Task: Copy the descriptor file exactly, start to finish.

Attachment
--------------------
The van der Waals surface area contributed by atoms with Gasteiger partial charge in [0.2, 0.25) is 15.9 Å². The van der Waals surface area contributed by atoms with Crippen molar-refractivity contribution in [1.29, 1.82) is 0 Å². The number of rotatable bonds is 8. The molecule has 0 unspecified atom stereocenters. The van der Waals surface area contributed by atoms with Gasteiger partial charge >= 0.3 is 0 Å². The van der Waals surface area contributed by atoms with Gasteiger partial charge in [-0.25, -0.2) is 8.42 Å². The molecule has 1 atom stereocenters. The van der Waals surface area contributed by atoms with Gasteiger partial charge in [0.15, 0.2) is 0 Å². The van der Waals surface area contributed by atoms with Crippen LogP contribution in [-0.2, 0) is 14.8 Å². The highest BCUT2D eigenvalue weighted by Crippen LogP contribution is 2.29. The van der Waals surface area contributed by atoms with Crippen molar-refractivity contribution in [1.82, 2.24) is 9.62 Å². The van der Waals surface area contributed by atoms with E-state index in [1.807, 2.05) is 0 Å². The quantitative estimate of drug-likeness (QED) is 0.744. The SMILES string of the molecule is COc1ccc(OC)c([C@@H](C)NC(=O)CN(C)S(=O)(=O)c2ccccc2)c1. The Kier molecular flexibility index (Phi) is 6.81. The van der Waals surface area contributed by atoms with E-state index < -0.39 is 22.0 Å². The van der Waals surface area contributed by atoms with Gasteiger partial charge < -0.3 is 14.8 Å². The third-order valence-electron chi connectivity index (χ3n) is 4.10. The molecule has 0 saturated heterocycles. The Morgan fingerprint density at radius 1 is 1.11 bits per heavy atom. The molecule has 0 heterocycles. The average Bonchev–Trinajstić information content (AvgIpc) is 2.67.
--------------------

The van der Waals surface area contributed by atoms with Gasteiger partial charge in [0.2, 0.25) is 15.9 Å². The van der Waals surface area contributed by atoms with Crippen molar-refractivity contribution in [1.29, 1.82) is 0 Å². The number of rotatable bonds is 8. The molecule has 0 unspecified atom stereocenters. The van der Waals surface area contributed by atoms with Gasteiger partial charge >= 0.3 is 0 Å². The van der Waals surface area contributed by atoms with Gasteiger partial charge in [-0.25, -0.2) is 8.42 Å². The molecule has 1 atom stereocenters. The van der Waals surface area contributed by atoms with Gasteiger partial charge in [0.15, 0.2) is 0 Å². The van der Waals surface area contributed by atoms with Crippen LogP contribution in [-0.2, 0) is 14.8 Å². The highest BCUT2D eigenvalue weighted by Crippen LogP contribution is 2.29. The van der Waals surface area contributed by atoms with Crippen molar-refractivity contribution in [1.82, 2.24) is 9.62 Å². The van der Waals surface area contributed by atoms with E-state index in [1.807, 2.05) is 0 Å². The quantitative estimate of drug-likeness (QED) is 0.744. The SMILES string of the molecule is COc1ccc(OC)c([C@@H](C)NC(=O)CN(C)S(=O)(=O)c2ccccc2)c1. The Kier molecular flexibility index (Phi) is 6.81. The van der Waals surface area contributed by atoms with E-state index < -0.39 is 22.0 Å². The van der Waals surface area contributed by atoms with Gasteiger partial charge < -0.3 is 14.8 Å². The third-order valence-electron chi connectivity index (χ3n) is 4.10. The molecule has 0 saturated heterocycles. The Morgan fingerprint density at radius 1 is 1.11 bits per heavy atom. The molecule has 0 heterocycles. The average Bonchev–Trinajstić information content (AvgIpc) is 2.67.